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Locking in loss: Baselines of decline in Australian biodiversity offset policies

Maron, Martine, Bull, Joseph, Evans, Megan C., Gordon, Ascelin (2015) Locking in loss: Baselines of decline in Australian biodiversity offset policies. Biological Conservation, 192 . pp. 504-512. ISSN 0006-3207. (doi:10.1016/j.biocon.2015.05.017) (The full text of this publication is not currently available from this repository. You may be able to access a copy if URLs are provided)

The full text of this publication is not currently available from this repository. You may be able to access a copy if URLs are provided. (Contact us about this Publication)
Official URL
http://dx.doi.org/10.1016/j.biocon.2015.05.017

Abstract

Biodiversity offset trades usually aim to achieve ‘no net loss’ of biodiversity. But the question remains: no net loss compared to what? Determining whether an offset can compensate for a given impact requires assumptions about the counterfactual scenario—that which would have happened without the offset—against which the gain at an offset site can be estimated. Where this counterfactual scenario, or ‘crediting baseline’, assumes a future trajectory of biodiversity decline, the intended net outcome of the offset trade is maintenance of that declining trajectory. If the rate of decline of the crediting baseline is implausibly steep, biodiversity offset trades can exacerbate biodiversity decline. We examined crediting baselines used in offset policies across Australia, and compared them with recent estimates of decline in woody vegetation extent. All jurisdictions permitted offset credit generated using averted loss—implying an assumption of background decline—but few were explicit about their crediting baseline. The credit calculation approaches implied assumed crediting baselines of up to 4.2% loss (of vegetation extent and/or condition) per annum; on average, the crediting baselines were >5 times steeper than recent rates of vegetation loss. For these crediting baselines to be plausible, declines in vegetation condition must be rapid, but this was not reflected in the approaches for which assumptions about decline in extent and condition could be separated. We conclude that crediting baselines in Australian offset schemes risk exacerbating biodiversity loss. The near-ubiquitous use of declining crediting baselines risks ‘locking in’ biodiversity decline across impact and offset sites, with implications for biodiversity conservation more broadly.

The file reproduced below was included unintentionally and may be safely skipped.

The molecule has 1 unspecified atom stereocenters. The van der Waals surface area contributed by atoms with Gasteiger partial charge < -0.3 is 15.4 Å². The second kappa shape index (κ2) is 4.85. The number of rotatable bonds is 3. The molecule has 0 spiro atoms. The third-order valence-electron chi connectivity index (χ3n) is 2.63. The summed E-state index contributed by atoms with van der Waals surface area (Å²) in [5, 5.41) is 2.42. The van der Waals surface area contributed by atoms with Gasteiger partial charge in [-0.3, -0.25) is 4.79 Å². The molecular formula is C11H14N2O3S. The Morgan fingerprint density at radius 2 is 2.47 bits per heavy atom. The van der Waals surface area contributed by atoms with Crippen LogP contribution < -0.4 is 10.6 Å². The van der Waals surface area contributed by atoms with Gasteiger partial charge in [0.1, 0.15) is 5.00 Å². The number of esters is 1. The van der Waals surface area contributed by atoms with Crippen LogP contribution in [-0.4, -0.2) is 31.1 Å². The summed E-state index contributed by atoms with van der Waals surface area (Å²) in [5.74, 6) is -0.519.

Item Type: Article
DOI/Identification number: 10.1016/j.biocon.2015.05.017
Uncontrolled keywords: Biodiversity offsets, Conservation policy, Counterfactuals, Crediting baselines, Deforestation, Policy evaluation
Divisions: Faculties > Social Sciences > School of Anthropology and Conservation
Depositing User: Joseph Bull
Date Deposited: 05 Oct 2017 08:54 UTC
Last Modified: 01 Aug 2019 10:42 UTC
Resource URI: https://kar.kent.ac.uk/id/eprint/63801 (The current URI for this page, for reference purposes)
Bull, Joseph: https://orcid.org/0000-0001-7337-8977
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